“Two sympathetic characters, one or both of them protagonists, come into a personality conflict. The plot develops as the two are forced into a situation where they must work together to achieve a mutually desired goal. Obstacles and complications test their ability to cooperate, forcing the characters to overcome their inter-personal conflict in order to succeed.”

The Good, the Bad, and the Ugly is a perfect example of this. It features dual protagonists, one the hero Blondie (Clint Eastwood), and the other the antihero Tuco (Elli Wallach). Though these two characters dislike each other, even openly wish to kill each other, they must unite their efforts and work together to reach a mutually desired goal, opposed by a single antagonist (Lee Van Cleef).

Once Upon a Time in the West upsets the balance of this classic structure by attempting to throw something extra into the mix. While Ugly is a traditional two-way Reconciled Rivals, West is a rarely-seen attempt at a THREE-WAY version of the same plot type. That's right, Once Upon a Time in the West is a story with THREE protagonists. There is the Harmonica Man (Charles Bronson), Jill McBain (Claudia Cardinale), and then Cheyenne (Jason Robards). (Do not be foolish enough to assume that Harmonica is the sole protagonist simply because he is the most charismatic character or is played by the biggest star. Just as you should not assume the same about Blondie. Protagonist status is decided by which character takes the actions which advance the plot and develop the Story Spine.)

The addition of a third protagonist complicates West's narrative development threefold. While Ugly had only the relationship between Blondie and Tuco to deal with, as well as their mutual relationship with the antagonist Angel Eyes, West must take the time to establish and develop three individual relationships between Harmonica & Jill, Jill & Cheyenne, and then Cheyenne & Harmonica... as well as the three separated relationships each seemed to have with the antagonist Frank (Henry Fonda). West does quite well at getting all these relationships up and running, but the unfortunate side effect is that it takes up half of the movie's running time to do so. The second and third acts then become compressed for time, and are thus not allowed the amount of development or number of dramatic turning points that The Good, the Bad, and the Ugly has in spades. This becomes most noticeable at each film's climaxes. Both films end in shootouts, but West's climax does not deliver even close to the same amount of tension or emotional release as found in Ugly due to its significantly smaller amount of dramatic buildup to the event.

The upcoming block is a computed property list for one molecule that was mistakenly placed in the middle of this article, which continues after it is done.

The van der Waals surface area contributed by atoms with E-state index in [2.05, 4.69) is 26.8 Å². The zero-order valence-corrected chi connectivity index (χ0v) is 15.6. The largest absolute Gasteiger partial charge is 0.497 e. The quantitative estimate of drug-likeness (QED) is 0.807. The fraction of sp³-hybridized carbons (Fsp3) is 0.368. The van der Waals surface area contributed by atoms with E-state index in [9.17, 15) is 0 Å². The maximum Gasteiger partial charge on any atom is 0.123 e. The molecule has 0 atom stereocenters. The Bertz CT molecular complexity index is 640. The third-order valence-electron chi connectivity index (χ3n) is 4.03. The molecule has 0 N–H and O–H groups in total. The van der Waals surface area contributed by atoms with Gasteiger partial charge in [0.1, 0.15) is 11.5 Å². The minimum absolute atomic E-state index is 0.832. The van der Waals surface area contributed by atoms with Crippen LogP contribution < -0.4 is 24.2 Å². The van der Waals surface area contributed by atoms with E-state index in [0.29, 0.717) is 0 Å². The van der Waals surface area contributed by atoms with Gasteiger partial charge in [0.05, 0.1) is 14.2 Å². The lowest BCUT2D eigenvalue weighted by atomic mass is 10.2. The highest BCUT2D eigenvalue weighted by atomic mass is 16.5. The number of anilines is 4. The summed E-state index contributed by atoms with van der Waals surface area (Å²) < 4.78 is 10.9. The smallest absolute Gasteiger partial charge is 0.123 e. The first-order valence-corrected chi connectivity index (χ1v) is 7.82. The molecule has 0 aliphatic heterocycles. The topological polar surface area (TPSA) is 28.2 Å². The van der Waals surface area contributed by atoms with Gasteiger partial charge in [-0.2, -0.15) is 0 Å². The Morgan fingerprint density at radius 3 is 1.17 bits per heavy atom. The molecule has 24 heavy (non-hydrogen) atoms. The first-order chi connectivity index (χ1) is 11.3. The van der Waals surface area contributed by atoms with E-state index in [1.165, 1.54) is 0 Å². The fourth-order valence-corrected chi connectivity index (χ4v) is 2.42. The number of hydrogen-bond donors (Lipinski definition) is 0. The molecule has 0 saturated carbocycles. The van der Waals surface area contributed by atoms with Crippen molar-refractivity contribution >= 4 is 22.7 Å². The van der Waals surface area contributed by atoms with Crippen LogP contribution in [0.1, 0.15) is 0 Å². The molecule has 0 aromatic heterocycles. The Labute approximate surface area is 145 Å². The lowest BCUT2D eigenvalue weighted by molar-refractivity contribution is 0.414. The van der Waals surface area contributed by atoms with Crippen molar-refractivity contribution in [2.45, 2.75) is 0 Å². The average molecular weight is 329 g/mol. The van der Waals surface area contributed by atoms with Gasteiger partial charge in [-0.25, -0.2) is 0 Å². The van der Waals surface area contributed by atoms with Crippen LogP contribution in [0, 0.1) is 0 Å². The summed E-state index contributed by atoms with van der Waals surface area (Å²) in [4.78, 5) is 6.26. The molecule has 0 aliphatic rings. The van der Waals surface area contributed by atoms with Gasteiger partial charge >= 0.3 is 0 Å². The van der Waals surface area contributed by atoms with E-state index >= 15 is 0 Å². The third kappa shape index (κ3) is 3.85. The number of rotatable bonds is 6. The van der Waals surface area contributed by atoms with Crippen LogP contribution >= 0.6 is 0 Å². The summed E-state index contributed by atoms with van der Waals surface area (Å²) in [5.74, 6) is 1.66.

West's plot development is further hampered by the fact that its three protagonists are not unified in their action. In The Good, the Bad, and the Ugly, both Blondie and Tuco want to accomplish the same thing: to find the buried Confederate gold. In West, all three protagonists pursue their own individual lines of action. Harmonica wants to kill Frank. Jill wants to honor her murdered husband by fulfilling his lifelong dream. And Cheyenne... well, it is never exactly clear what Cheyenne wants. The only thing that connects these separated lines and encourages all three characters to work together is their mutual antagonistic relationship to Frank. Because of this, Once Upon a Time in the West actually operates as three different plot types operating (and conflicting with each other) within the same film. Harmonica's line follows the Vengeance Narrative. Jill's line is a Small Man/Woman Rises. Cheyenne follows a Taking on the Mantle. This creates a muddy and confused second act. In fact, to find any clarity in the film's third act, the film must wrap up Jill and Cheyenne's storylines early and give the third act to Harmonica and Frank alone. (The turning point that begins the third act actually occurs very late. The third act takes up only eighteen minutes in the nearly three-hour film, beginning after Jill and Cheyenne's conflicts have been resolved.)